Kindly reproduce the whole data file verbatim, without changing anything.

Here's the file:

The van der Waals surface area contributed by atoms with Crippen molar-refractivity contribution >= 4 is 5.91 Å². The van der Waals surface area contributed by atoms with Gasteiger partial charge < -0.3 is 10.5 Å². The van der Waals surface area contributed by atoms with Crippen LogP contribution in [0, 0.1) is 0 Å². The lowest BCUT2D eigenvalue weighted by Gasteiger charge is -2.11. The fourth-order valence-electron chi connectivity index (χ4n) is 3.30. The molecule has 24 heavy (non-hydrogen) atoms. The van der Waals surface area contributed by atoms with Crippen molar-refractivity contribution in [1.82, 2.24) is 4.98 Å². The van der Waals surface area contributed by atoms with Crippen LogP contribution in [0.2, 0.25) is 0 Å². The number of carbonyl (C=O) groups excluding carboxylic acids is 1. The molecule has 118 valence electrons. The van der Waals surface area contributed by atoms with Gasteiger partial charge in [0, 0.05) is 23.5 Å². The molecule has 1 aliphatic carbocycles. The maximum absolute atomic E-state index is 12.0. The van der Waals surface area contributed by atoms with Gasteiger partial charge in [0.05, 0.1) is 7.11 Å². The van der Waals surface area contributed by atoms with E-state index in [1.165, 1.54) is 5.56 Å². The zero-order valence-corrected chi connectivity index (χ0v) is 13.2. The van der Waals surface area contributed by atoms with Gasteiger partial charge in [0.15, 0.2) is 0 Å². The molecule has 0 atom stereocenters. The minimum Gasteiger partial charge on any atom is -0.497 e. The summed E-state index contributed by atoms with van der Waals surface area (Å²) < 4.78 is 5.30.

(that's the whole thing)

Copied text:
The van der Waals surface area contributed by atoms with Crippen molar-refractivity contribution >= 4 is 5.91 Å². The van der Waals surface area contributed by atoms with Gasteiger partial charge < -0.3 is 10.5 Å². The van der Waals surface area contributed by atoms with Crippen LogP contribution in [0, 0.1) is 0 Å². The lowest BCUT2D eigenvalue weighted by Gasteiger charge is -2.11. The fourth-order valence-electron chi connectivity index (χ4n) is 3.30. The molecule has 24 heavy (non-hydrogen) atoms. The van der Waals surface area contributed by atoms with Crippen molar-refractivity contribution in [1.82, 2.24) is 4.98 Å². The van der Waals surface area contributed by atoms with Crippen LogP contribution in [0.2, 0.25) is 0 Å². The number of carbonyl (C=O) groups excluding carboxylic acids is 1. The molecule has 118 valence electrons. The van der Waals surface area contributed by atoms with Gasteiger partial charge in [0, 0.05) is 23.5 Å². The molecule has 1 aliphatic carbocycles. The maximum absolute atomic E-state index is 12.0. The van der Waals surface area contributed by atoms with Gasteiger partial charge in [0.05, 0.1) is 7.11 Å². The van der Waals surface area contributed by atoms with E-state index in [1.165, 1.54) is 5.56 Å². The zero-order valence-corrected chi connectivity index (χ0v) is 13.2. The van der Waals surface area contributed by atoms with Gasteiger partial charge in [0.15, 0.2) is 0 Å². The molecule has 0 atom stereocenters. The minimum Gasteiger partial charge on any atom is -0.497 e. The summed E-state index contributed by atoms with van der Waals surface area (Å²) < 4.78 is 5.30.